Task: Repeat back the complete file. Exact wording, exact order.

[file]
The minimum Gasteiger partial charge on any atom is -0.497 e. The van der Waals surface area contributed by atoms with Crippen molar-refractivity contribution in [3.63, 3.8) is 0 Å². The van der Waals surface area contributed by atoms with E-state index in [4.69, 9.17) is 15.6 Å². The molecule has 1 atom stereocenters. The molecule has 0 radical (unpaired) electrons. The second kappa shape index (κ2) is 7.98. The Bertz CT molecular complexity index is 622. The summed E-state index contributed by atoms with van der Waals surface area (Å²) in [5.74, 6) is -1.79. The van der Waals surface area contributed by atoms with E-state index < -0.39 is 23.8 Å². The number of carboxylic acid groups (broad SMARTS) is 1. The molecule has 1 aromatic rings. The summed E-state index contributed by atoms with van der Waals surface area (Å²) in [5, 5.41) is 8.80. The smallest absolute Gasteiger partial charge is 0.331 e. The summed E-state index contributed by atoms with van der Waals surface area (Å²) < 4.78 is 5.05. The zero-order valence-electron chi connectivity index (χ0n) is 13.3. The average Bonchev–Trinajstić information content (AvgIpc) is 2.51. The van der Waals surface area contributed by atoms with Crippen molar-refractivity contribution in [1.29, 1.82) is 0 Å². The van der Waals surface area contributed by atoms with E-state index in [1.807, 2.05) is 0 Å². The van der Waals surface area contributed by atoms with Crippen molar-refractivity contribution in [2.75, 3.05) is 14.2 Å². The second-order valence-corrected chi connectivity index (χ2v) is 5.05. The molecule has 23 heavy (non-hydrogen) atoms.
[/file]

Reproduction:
The minimum Gasteiger partial charge on any atom is -0.497 e. The van der Waals surface area contributed by atoms with Crippen molar-refractivity contribution in [3.63, 3.8) is 0 Å². The van der Waals surface area contributed by atoms with E-state index in [4.69, 9.17) is 15.6 Å². The molecule has 1 atom stereocenters. The molecule has 0 radical (unpaired) electrons. The second kappa shape index (κ2) is 7.98. The Bertz CT molecular complexity index is 622. The summed E-state index contributed by atoms with van der Waals surface area (Å²) in [5.74, 6) is -1.79. The van der Waals surface area contributed by atoms with E-state index < -0.39 is 23.8 Å². The number of carboxylic acid groups (broad SMARTS) is 1. The molecule has 1 aromatic rings. The summed E-state index contributed by atoms with van der Waals surface area (Å²) in [5, 5.41) is 8.80. The smallest absolute Gasteiger partial charge is 0.331 e. The summed E-state index contributed by atoms with van der Waals surface area (Å²) < 4.78 is 5.05. The zero-order valence-electron chi connectivity index (χ0n) is 13.3. The average Bonchev–Trinajstić information content (AvgIpc) is 2.51. The van der Waals surface area contributed by atoms with Crippen molar-refractivity contribution in [1.29, 1.82) is 0 Å². The van der Waals surface area contributed by atoms with E-state index in [1.807, 2.05) is 0 Å². The van der Waals surface area contributed by atoms with Crippen molar-refractivity contribution in [2.75, 3.05) is 14.2 Å². The second-order valence-corrected chi connectivity index (χ2v) is 5.05. The molecule has 23 heavy (non-hydrogen) atoms.